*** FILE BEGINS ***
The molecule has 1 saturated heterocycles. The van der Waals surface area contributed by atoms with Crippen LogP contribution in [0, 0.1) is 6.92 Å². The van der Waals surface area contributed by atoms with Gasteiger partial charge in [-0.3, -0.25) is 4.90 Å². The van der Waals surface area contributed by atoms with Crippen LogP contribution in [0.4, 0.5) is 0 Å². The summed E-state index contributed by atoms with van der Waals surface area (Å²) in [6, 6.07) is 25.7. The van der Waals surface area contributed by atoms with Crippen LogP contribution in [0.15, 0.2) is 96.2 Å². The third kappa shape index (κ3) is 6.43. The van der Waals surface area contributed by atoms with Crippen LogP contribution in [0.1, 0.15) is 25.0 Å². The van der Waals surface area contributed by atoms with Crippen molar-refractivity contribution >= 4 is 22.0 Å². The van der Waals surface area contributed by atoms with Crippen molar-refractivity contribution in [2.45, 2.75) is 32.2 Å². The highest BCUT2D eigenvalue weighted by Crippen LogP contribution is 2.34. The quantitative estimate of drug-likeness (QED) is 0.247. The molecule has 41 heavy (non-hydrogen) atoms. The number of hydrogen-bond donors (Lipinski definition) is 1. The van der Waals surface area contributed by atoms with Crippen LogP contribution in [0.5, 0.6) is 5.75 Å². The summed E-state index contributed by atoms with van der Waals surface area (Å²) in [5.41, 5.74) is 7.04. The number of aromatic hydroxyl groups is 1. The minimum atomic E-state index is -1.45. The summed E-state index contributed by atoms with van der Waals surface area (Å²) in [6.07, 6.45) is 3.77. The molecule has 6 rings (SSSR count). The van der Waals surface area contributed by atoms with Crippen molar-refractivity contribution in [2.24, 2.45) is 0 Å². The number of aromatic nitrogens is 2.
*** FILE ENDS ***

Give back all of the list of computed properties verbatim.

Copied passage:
The molecule has 1 saturated heterocycles. The van der Waals surface area contributed by atoms with Crippen LogP contribution in [0, 0.1) is 6.92 Å². The van der Waals surface area contributed by atoms with Gasteiger partial charge in [-0.3, -0.25) is 4.90 Å². The van der Waals surface area contributed by atoms with Crippen LogP contribution in [0.4, 0.5) is 0 Å². The summed E-state index contributed by atoms with van der Waals surface area (Å²) in [6, 6.07) is 25.7. The van der Waals surface area contributed by atoms with Crippen LogP contribution in [0.15, 0.2) is 96.2 Å². The third kappa shape index (κ3) is 6.43. The van der Waals surface area contributed by atoms with Crippen LogP contribution in [0.1, 0.15) is 25.0 Å². The van der Waals surface area contributed by atoms with Crippen molar-refractivity contribution >= 4 is 22.0 Å². The van der Waals surface area contributed by atoms with Crippen molar-refractivity contribution in [2.45, 2.75) is 32.2 Å². The highest BCUT2D eigenvalue weighted by Crippen LogP contribution is 2.34. The quantitative estimate of drug-likeness (QED) is 0.247. The molecule has 41 heavy (non-hydrogen) atoms. The number of hydrogen-bond donors (Lipinski definition) is 1. The van der Waals surface area contributed by atoms with Crippen LogP contribution in [0.5, 0.6) is 5.75 Å². The summed E-state index contributed by atoms with van der Waals surface area (Å²) in [5.41, 5.74) is 7.04. The number of aromatic hydroxyl groups is 1. The minimum atomic E-state index is -1.45. The summed E-state index contributed by atoms with van der Waals surface area (Å²) in [6.07, 6.45) is 3.77. The molecule has 6 rings (SSSR count). The van der Waals surface area contributed by atoms with Crippen molar-refractivity contribution in [2.24, 2.45) is 0 Å². The number of aromatic nitrogens is 2.